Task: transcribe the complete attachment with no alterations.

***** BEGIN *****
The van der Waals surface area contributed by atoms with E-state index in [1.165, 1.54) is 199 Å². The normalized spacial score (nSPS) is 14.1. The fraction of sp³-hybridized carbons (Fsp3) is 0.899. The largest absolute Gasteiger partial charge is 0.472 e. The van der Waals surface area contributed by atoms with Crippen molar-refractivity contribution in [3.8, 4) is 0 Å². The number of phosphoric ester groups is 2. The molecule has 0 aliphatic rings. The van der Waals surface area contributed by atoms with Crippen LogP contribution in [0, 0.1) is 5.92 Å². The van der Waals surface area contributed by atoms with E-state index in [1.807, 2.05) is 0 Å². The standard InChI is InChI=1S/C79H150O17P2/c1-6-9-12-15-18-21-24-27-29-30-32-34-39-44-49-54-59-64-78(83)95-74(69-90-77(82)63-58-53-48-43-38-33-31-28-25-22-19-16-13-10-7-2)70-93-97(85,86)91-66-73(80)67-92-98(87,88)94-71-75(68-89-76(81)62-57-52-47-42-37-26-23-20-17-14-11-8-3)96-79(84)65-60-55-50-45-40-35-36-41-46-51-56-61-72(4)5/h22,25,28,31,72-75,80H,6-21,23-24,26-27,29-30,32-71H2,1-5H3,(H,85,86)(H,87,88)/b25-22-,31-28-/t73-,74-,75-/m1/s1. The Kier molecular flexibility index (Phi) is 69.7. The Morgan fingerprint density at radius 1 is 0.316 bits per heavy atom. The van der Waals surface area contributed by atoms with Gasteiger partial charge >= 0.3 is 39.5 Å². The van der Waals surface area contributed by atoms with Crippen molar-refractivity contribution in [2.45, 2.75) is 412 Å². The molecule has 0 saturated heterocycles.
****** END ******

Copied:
The van der Waals surface area contributed by atoms with E-state index in [1.165, 1.54) is 199 Å². The normalized spacial score (nSPS) is 14.1. The fraction of sp³-hybridized carbons (Fsp3) is 0.899. The largest absolute Gasteiger partial charge is 0.472 e. The van der Waals surface area contributed by atoms with Crippen molar-refractivity contribution in [3.8, 4) is 0 Å². The number of phosphoric ester groups is 2. The molecule has 0 aliphatic rings. The van der Waals surface area contributed by atoms with Crippen LogP contribution in [0, 0.1) is 5.92 Å². The van der Waals surface area contributed by atoms with E-state index in [1.807, 2.05) is 0 Å². The standard InChI is InChI=1S/C79H150O17P2/c1-6-9-12-15-18-21-24-27-29-30-32-34-39-44-49-54-59-64-78(83)95-74(69-90-77(82)63-58-53-48-43-38-33-31-28-25-22-19-16-13-10-7-2)70-93-97(85,86)91-66-73(80)67-92-98(87,88)94-71-75(68-89-76(81)62-57-52-47-42-37-26-23-20-17-14-11-8-3)96-79(84)65-60-55-50-45-40-35-36-41-46-51-56-61-72(4)5/h22,25,28,31,72-75,80H,6-21,23-24,26-27,29-30,32-71H2,1-5H3,(H,85,86)(H,87,88)/b25-22-,31-28-/t73-,74-,75-/m1/s1. The Kier molecular flexibility index (Phi) is 69.7. The Morgan fingerprint density at radius 1 is 0.316 bits per heavy atom. The van der Waals surface area contributed by atoms with Gasteiger partial charge >= 0.3 is 39.5 Å². The van der Waals surface area contributed by atoms with Crippen molar-refractivity contribution in [2.45, 2.75) is 412 Å². The molecule has 0 saturated heterocycles.